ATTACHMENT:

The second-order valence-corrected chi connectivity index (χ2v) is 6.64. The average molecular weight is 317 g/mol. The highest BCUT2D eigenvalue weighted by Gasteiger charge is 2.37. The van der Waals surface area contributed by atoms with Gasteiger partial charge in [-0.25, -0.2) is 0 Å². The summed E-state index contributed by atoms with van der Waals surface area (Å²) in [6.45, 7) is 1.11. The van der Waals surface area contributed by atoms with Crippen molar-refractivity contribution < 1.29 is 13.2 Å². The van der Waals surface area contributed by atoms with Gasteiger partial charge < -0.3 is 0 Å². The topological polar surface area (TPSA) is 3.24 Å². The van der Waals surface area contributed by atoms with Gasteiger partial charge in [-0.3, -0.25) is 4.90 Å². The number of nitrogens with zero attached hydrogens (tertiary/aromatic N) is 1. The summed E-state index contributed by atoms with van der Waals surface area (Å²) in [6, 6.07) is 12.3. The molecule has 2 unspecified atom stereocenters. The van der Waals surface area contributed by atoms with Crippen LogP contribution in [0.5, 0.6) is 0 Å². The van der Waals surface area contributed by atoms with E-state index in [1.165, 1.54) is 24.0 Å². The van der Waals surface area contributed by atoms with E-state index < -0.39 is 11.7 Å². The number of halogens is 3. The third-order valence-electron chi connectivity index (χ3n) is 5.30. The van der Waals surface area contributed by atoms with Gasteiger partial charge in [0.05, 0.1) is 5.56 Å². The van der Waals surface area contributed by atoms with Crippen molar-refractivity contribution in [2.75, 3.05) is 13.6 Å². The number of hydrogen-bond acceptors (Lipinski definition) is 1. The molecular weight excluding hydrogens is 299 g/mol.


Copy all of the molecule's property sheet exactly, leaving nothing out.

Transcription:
The second-order valence-corrected chi connectivity index (χ2v) is 6.64. The average molecular weight is 317 g/mol. The highest BCUT2D eigenvalue weighted by Gasteiger charge is 2.37. The van der Waals surface area contributed by atoms with Gasteiger partial charge in [-0.25, -0.2) is 0 Å². The summed E-state index contributed by atoms with van der Waals surface area (Å²) in [6.45, 7) is 1.11. The van der Waals surface area contributed by atoms with Crippen molar-refractivity contribution < 1.29 is 13.2 Å². The van der Waals surface area contributed by atoms with Gasteiger partial charge < -0.3 is 0 Å². The topological polar surface area (TPSA) is 3.24 Å². The van der Waals surface area contributed by atoms with Gasteiger partial charge in [-0.3, -0.25) is 4.90 Å². The number of nitrogens with zero attached hydrogens (tertiary/aromatic N) is 1. The summed E-state index contributed by atoms with van der Waals surface area (Å²) in [6, 6.07) is 12.3. The molecule has 2 unspecified atom stereocenters. The van der Waals surface area contributed by atoms with Crippen LogP contribution in [0.5, 0.6) is 0 Å². The van der Waals surface area contributed by atoms with E-state index in [1.165, 1.54) is 24.0 Å². The van der Waals surface area contributed by atoms with E-state index < -0.39 is 11.7 Å². The number of halogens is 3. The third-order valence-electron chi connectivity index (χ3n) is 5.30. The van der Waals surface area contributed by atoms with Gasteiger partial charge in [0.05, 0.1) is 5.56 Å². The van der Waals surface area contributed by atoms with Crippen molar-refractivity contribution in [2.75, 3.05) is 13.6 Å². The number of hydrogen-bond acceptors (Lipinski definition) is 1. The molecular weight excluding hydrogens is 299 g/mol.